Adam: For me it harkens back, Brian and Jay, to the old times when we were just kind of getting started with social media. Where we really hand crafted, for lack of a better term, each post. I think we’ve gotten to a point where there’s a little bit more of an assembly line methodology and a process and again, I’ve always thought that quality trumps quantity.

To that point, Brian, I know as you speak to your customers of Buffer and as you speak to the prospects, I’m curious, and this is actually very tangentially related, how do you tell them to kind of customize or tailor content for each platform? Both from a standpoint of Cadence, like you and Jay were talking about. As well as all the other things. Certainly we know on Instagram you want to use visuals and this and that. Do you recommend, and I know your tool does some of this, strategies for different platforms, for different messages? Or more specifically, actually curating and tweaking that message for let’s say, Twitter versus Facebook?

Brian: That’s a very challenging question because it’s … I’m not going to give the cheesy response it depends on your audience. What I will say about that is the way I look at Facebook or I mean social media platforms is I think about them in terms of themes. Instead of maybe types of content that works best. So themes … let’s say like you said, Instagram is very visual so I don’t think we’re ever going to post anything that isn’t visually pleasing on Instagram so a lot of our blog posts don’t necessarily fit the Instagram platform.

Whereas Facebook I like to think of as the edutainment sort of platform. It’s educational or entertaining content only on Facebook. That’s kind of the theme of Facebook. Whereas Twitter is the very professional, news sharing, up to the minute, update sort of platform.

I think everybody’s posting strategy is going to vary per platform. Whether that’s the amount of times you post, the kind of visuals you use, whatever that may be. I think if you think about the themes and what each platform is made for, that kind of helps put that content in perspective and how you should be sharing that to each platform.

That’s the cool thing, for example, we’ve been putting a lot of focus on Instagram growth over the last six months. If you ever see in our Instagram feed you’ll be like, “This isn’t social media advice.” What it is, it plays into that visual aspect of digital nomading. We’re able to grow our Instagram account that way. Whereas Instagram stories maybe plays to a little bit more of that educational factor. We not only have the visual aspect of digital nomading on our feed, but then we can feed people social media advice and growth strategies through Instagram stories.

That’s kind of how I think about it. I don’t necessarily think there’s a one size fits all for everyone, but if you think about social media platforms in terms of themes it helps to fit that content in perspective.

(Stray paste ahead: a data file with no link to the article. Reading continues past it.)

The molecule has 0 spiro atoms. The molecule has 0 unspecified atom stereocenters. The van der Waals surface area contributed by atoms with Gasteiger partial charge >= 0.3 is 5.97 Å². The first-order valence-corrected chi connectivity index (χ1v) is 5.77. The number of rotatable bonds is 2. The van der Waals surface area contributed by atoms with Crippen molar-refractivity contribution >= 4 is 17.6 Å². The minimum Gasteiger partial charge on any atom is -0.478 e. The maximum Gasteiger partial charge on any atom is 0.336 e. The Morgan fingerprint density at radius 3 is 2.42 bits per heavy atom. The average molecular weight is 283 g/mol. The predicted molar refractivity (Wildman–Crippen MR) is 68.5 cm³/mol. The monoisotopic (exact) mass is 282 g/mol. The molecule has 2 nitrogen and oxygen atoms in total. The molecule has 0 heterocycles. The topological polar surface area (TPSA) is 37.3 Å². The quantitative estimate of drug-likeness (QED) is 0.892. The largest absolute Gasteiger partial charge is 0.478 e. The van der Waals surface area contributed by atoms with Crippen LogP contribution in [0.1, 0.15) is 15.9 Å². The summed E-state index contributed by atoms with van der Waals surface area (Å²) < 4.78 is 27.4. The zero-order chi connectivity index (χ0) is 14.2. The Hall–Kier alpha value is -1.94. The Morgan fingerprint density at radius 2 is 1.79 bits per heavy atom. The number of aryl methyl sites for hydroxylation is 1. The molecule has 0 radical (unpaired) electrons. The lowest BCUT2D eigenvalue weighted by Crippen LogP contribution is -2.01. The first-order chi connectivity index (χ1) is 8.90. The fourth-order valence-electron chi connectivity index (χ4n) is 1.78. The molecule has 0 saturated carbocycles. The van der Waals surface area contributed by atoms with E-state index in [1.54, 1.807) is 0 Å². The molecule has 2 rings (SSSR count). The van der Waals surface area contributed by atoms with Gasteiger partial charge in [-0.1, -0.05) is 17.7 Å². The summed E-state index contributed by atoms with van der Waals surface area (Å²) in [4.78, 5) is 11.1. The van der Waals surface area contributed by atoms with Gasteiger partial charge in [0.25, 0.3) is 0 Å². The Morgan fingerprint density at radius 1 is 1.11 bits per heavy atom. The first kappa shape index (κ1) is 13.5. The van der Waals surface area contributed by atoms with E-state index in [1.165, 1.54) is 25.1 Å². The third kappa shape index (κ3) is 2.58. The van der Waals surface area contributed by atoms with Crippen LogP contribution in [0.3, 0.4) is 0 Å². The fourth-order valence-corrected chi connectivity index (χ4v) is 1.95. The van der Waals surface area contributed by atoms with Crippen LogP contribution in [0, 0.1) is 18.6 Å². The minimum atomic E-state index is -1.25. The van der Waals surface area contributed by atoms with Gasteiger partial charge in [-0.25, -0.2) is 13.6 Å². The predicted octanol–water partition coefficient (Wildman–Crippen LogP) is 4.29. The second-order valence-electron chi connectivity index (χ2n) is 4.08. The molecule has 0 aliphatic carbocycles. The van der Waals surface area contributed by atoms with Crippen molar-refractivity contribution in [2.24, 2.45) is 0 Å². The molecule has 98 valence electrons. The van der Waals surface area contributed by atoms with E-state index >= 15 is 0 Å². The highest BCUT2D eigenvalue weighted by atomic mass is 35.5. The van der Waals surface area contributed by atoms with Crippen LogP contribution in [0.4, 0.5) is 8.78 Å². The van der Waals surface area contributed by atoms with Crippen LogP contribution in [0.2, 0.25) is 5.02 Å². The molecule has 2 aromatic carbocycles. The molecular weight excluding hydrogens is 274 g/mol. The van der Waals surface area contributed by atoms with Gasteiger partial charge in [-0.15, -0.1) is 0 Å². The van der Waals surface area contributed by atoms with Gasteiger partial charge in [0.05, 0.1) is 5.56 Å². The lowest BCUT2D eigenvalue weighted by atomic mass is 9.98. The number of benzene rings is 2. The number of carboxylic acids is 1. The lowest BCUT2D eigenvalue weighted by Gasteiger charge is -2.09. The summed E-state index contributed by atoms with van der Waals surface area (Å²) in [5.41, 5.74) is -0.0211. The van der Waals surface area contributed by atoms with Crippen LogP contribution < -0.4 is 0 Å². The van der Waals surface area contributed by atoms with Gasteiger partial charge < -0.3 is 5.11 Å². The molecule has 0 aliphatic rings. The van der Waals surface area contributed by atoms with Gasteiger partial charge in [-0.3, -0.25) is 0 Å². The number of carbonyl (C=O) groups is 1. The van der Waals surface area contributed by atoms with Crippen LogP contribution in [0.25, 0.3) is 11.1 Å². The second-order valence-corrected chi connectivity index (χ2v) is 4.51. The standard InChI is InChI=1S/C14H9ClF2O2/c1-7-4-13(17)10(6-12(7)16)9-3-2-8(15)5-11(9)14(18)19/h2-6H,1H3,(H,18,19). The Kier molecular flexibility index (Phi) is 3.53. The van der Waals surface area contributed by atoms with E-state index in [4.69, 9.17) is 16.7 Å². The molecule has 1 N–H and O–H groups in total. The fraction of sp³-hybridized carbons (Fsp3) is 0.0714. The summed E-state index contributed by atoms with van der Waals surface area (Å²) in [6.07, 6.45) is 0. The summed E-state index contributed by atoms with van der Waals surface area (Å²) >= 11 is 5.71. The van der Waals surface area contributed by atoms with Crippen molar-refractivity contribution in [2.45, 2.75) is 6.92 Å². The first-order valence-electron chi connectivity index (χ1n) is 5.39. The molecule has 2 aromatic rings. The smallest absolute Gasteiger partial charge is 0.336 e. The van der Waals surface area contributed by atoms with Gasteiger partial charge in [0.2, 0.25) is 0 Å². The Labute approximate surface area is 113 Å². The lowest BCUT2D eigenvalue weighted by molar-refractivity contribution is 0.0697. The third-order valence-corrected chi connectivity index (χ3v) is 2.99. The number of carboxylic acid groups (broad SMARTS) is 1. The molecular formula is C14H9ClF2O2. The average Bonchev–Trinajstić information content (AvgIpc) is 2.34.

Adam: Sure. To the meta point that you and Jay were talking about a little bit earlier. In that you’re using social media to reach social media professionals. Have you found a platform that is really working or emerging as the de jour place for social media folks to interact and promote and market to other social media folks?
Brian: I think for the longest time, and Jay said this earlier in the show, but Twitter has been kind of our main platform because that’s where a lot of social media marketing professionals are. I think we’re a very bubbled group where we all are holding out on the effect and awesomeness of Twitter. It’s hard to deny the powerful and epic nature that is Facebook marketing. I think a lot of people were questioning Facebook organic reach declining, is it really only paid? It’s hard to deny the fact that Facebook has I think just passed 1.8 billion monthly active users. I think Twitter and Facebook but if I had to put all of my chips or eggs into one basket, it would absolutely be Facebook.
Adam: Okay. Taking that one step further. Let’s pretend that you’re a brand new brand. You’ve done absolutely no social media marketing or communications, this is a brand new from the ground startup brand. What platform would you tell them to start with? Why? Are there any other kind of big four to five that you tell them, “You might want to avoid that or postpone use of that platform until you really get your sea legs.”
Brian: Absolutely. This might seem like the obvious answer to a lot of people, but Facebook. You have to start with Facebook. I actually believe that every business or brand should have a Facebook page. It’s essentially today’s yellow pages. The reason though that I think Facebook is so great is that they have so many opportunities to manually grow your audience.